The Pikler pedagogy, like the Montessori method, encourages the growth of children by focusing on their natural curiosity and their own developmental capacities. Emmi Pikler, the pediatrician who created this system, believed that young children achieve their full developmental potential given plenty of space, freedom of movement, and comfortable clothing.
This ramp was developed by Pikler and is one of the components of her furniture design. Made of solid birch wood and finished with non-toxic water-based varnish, WoodandHearts’s Montessori Ramps can be easily stored and take up minimal space.
Thanks to these ramps, children learn to feel comfortable at a small height, orient themselves in a slightly elevated space, and develop their spatial awareness. With the help of such a ramp, the vestibular apparatus, muscles, and movement coordination are trained. During play, creative thinking and imagination will be involved.
What are Montessori Ramps like?
On the WoodandHearts webpage, you can choose from three sizes of climbing ramps: standard, small, and mini. The small and mini sizes are designed for children aged 8 months to 4 years. We do not recommend using them with older children, because the ramps would be too small for them, and no object in a Montessori environment should be so small that it limits a child's movements. The standard size ramps are longer and are designed for children from 2 to 8 years, who are bigger and more active. For safety, we advise parents to supervise children playing with these structures at all times.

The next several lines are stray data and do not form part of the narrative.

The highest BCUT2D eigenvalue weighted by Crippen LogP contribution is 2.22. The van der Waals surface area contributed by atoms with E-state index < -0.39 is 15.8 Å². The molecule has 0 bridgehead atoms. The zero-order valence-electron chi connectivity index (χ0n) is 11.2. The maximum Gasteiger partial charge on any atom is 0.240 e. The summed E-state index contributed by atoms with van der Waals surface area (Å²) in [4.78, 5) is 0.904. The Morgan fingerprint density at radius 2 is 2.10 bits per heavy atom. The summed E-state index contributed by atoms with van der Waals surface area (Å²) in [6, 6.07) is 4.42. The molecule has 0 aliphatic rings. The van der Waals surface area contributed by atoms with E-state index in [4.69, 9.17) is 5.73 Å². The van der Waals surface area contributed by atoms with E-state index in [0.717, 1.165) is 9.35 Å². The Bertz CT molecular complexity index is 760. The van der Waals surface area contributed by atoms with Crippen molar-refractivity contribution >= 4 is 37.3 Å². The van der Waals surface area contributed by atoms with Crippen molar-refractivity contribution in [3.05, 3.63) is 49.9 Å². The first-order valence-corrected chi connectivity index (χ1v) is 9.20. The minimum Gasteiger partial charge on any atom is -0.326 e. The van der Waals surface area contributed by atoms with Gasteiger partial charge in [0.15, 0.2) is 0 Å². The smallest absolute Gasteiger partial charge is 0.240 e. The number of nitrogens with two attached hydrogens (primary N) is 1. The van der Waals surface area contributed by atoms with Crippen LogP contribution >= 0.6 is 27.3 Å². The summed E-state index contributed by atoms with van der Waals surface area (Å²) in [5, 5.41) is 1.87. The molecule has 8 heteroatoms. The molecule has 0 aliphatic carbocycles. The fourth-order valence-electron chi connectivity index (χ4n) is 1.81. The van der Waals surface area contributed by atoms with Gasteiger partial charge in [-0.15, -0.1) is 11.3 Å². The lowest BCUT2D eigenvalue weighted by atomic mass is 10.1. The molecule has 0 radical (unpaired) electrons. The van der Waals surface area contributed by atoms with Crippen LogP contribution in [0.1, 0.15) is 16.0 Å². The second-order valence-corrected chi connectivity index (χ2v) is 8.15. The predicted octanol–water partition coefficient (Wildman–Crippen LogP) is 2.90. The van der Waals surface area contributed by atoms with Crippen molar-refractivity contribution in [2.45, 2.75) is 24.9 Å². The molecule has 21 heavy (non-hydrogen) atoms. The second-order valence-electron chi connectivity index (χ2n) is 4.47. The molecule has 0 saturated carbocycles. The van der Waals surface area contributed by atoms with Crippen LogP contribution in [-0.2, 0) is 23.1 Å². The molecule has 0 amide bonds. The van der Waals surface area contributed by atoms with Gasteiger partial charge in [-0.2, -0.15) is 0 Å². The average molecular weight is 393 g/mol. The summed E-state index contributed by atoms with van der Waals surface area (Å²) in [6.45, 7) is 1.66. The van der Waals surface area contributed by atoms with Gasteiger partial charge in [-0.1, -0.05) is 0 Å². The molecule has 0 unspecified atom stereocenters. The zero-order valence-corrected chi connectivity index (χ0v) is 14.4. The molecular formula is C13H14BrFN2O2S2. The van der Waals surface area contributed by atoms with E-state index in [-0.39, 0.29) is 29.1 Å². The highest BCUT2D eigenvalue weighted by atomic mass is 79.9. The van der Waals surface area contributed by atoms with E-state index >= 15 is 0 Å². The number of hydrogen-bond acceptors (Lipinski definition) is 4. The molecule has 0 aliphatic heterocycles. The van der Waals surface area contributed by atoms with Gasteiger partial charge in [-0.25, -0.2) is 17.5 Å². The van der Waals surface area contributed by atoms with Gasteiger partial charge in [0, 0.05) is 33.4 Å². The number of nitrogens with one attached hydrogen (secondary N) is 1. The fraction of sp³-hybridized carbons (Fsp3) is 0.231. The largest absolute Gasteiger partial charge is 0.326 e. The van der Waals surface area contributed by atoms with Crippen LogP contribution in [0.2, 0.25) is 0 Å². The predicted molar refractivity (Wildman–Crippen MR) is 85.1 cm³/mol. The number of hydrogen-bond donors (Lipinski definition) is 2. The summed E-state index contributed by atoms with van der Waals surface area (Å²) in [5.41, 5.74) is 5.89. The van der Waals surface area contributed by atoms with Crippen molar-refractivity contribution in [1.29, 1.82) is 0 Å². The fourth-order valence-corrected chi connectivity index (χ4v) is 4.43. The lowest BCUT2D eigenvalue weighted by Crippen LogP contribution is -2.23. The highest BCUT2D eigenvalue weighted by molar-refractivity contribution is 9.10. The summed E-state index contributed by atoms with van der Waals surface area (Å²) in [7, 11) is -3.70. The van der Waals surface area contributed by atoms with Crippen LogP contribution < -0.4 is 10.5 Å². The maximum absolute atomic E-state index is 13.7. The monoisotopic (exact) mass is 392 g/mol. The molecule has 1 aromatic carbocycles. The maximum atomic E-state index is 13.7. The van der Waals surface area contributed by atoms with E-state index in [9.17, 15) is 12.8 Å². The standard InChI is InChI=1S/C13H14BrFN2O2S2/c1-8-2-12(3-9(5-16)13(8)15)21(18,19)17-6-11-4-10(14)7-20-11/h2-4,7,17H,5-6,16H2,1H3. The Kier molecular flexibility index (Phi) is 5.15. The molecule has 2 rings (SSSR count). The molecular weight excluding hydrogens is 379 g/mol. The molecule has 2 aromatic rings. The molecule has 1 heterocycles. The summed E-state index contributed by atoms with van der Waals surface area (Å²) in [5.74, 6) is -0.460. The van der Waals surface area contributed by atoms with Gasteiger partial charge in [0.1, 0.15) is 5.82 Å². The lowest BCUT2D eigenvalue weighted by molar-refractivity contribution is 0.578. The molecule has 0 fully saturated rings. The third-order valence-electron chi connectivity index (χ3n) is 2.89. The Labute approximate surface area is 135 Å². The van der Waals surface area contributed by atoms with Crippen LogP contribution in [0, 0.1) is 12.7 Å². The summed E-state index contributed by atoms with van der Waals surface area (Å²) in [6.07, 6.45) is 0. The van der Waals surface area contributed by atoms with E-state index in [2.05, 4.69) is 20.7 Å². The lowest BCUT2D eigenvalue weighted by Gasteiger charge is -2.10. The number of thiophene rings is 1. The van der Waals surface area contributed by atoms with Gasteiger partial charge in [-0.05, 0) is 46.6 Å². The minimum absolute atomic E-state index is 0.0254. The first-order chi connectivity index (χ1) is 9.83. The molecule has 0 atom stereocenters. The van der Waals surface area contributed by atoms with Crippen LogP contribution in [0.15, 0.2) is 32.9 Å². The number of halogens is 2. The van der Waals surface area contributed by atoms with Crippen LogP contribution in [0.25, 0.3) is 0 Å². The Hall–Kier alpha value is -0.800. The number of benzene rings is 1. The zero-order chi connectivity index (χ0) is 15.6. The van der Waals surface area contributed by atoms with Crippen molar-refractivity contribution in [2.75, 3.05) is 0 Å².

The colors of the ramps are different so that you can choose a fitting color scheme for any bedroom design. WoodandHearts offers various soft and subtle colors as well as a bright and vivid rainbow set; we also have a natural wood appearance option.
How can the Montessori Ramps can be used?
The ramp can be used by itself as a climbing tool or together with any of the climbing furniture we manufacture. The double-sided ramp can be flipped on its smooth side to be used as a slide in conjunction with a Montessori triangle. Its opposite side has footholds that can be used for climbing. A tip for the little ones is to use it barefoot so that they have a good grip with their feet — socks usually slip and make the task difficult, and shoes, although flexible, are not as flexible as bare feet.